Coyote Plains Service Unit
Troop 2265 (Cadette-Senior)
Years as a Troop Leader: 11
What inspired you to become a troop leader?
As a former teacher who enjoys impacting lives and making a difference, I came to a point where I needed to find a new avenue to direct my passions. I remembered as a girl how much Girl Scouting taught me. So, with my love of Girl Scouting and the outdoors, I decided to become the leader of my daughter's troop when the position became available.
What kind of activities do you do with your troop? What is their favorite thing to do?
My troop loves to camp, complete community service projects, run events for girls, and more. However, one of their favorite activities is a troop retreat where we go to a cabin and work on our leadership and outdoor skills. It’s a way for the girls to work together, step out of their comfort zone, and gain new experiences with the support of their Girl Scout Sisters.
What kind of service projects have you done with your troop?
We helped a small school that lost all the books in its library to vandalism. We rebuilt and restocked their shelves. The school was appreciative, and the kids just were shocked when they saw all the books that the communities around them had donated. It was a special moment for my troop and me.
Tell us about a volunteer moment that stands out to you.
My troop consists of older girls, so my favorite moments are when I can stand back and watch the girls take the skills they have fostered over the years and put them into action. For example, when they organize a girl-led event and see it to completion. They make me proud of all the time and effort they invest into each project.
What advice would you give other troop leaders?
Some advice I would give to other troop leaders would be to start with the badges that interest you and teach those first; your excitement and knowledge will help keep the girls engaged. Also, take the time you need to find your groove. Every leader is different and has their strengths, use that to your advantage. Finally, don't be afraid to look to other leaders for guidance. It's all about creating the best opportunities for the girls.
What do you wish someone had told you as a new troop leader?
I wish someone had told me that the girls’ parents and guardians can be a great resource. Don’t feel like you must tackle everything alone, you have people around you who may want to help. If you have a strong community around the girls, the troop will be strong.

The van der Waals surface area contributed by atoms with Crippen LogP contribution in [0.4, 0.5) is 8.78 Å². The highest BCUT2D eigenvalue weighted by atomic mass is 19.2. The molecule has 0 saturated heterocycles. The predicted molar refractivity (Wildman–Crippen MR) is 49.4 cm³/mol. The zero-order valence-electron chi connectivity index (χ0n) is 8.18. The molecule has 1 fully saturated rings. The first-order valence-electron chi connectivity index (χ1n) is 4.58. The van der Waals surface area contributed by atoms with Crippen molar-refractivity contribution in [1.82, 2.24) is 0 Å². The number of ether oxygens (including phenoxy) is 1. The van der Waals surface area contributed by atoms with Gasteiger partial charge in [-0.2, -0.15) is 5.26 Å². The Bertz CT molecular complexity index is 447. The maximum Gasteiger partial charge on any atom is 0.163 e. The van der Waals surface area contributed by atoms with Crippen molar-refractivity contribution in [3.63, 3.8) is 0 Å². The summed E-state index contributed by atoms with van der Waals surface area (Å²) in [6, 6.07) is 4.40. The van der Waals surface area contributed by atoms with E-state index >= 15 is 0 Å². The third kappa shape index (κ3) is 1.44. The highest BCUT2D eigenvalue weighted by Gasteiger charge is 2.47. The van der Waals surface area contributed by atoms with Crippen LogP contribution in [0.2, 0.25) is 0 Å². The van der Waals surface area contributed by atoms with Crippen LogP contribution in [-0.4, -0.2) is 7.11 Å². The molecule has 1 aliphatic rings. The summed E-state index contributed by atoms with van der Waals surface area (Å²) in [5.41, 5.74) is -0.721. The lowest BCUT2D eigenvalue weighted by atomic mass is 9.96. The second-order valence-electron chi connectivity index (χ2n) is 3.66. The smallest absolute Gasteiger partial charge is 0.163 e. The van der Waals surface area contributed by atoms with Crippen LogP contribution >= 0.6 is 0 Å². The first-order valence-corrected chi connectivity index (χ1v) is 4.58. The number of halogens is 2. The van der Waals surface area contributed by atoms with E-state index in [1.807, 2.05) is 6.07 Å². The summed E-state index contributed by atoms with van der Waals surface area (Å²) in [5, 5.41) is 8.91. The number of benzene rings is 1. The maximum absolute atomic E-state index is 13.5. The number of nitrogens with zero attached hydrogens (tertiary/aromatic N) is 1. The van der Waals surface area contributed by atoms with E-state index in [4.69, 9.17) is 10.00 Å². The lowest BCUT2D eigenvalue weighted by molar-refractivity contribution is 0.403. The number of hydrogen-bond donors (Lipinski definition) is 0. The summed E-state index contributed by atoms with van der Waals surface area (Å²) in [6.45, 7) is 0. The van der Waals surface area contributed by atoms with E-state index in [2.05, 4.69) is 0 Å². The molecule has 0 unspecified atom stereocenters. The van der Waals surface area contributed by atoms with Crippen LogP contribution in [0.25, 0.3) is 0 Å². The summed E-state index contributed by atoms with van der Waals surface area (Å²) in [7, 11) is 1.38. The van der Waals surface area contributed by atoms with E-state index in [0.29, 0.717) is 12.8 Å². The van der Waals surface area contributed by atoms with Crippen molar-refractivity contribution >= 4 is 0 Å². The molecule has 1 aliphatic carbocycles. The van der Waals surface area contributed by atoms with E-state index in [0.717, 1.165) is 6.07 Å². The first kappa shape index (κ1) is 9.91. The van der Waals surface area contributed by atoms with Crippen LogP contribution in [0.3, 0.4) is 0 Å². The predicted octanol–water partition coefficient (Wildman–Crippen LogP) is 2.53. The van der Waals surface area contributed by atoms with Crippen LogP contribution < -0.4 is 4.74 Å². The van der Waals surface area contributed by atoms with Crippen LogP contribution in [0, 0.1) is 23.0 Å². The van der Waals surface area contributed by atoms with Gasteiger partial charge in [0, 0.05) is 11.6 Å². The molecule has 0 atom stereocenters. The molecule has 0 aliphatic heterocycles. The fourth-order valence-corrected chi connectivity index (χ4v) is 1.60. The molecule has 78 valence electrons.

What would you like others to know about volunteer opportunities with Girl Scouts?
There are various opportunities to volunteer within our Council! You do not have to be a troop leader to make an impact in our community or the girls’ lives. You can volunteer during our annual cookie program and host a cookie cupboard, help girls explore nature during summer camp, and offer assistance to your Service Unit. It truly is worth it to get started.
Does your troop sell cookies? If yes, please tell us in your own words, why it is important to participate in the cookie program?
Yes, my troop sells cookies and by doing so they are able to learn so many lessons during the program. It's more than selling cookies, it is about giving girls opportunities for growth in different areas like communication, business management, and handling inventory, all of which could prove useful as they grow into adulthood.
What are your troop’s cookie-selling tips and tricks?
Some of our tips would to be yourself and thank everyone for listening to you, even if they don't buy cookies. They gave you an opportunity to practice your pitch and most times they will realize that you are working hard at selling for your goal and are willing to help in any form they can. Remember that the girls’ experience is the priority.
What is the most inspiring moment you have experienced as a troop leader?
I worked hard to set up a CPR class for my older girls. The girls attended and succeeded in earning their certification. Less than 24 hours after the class, one of my girls had to administer CPR to one of her family members until paramedics arrived. She was honored for her bravery and courage by Girl Scouts with the Metal of Honor.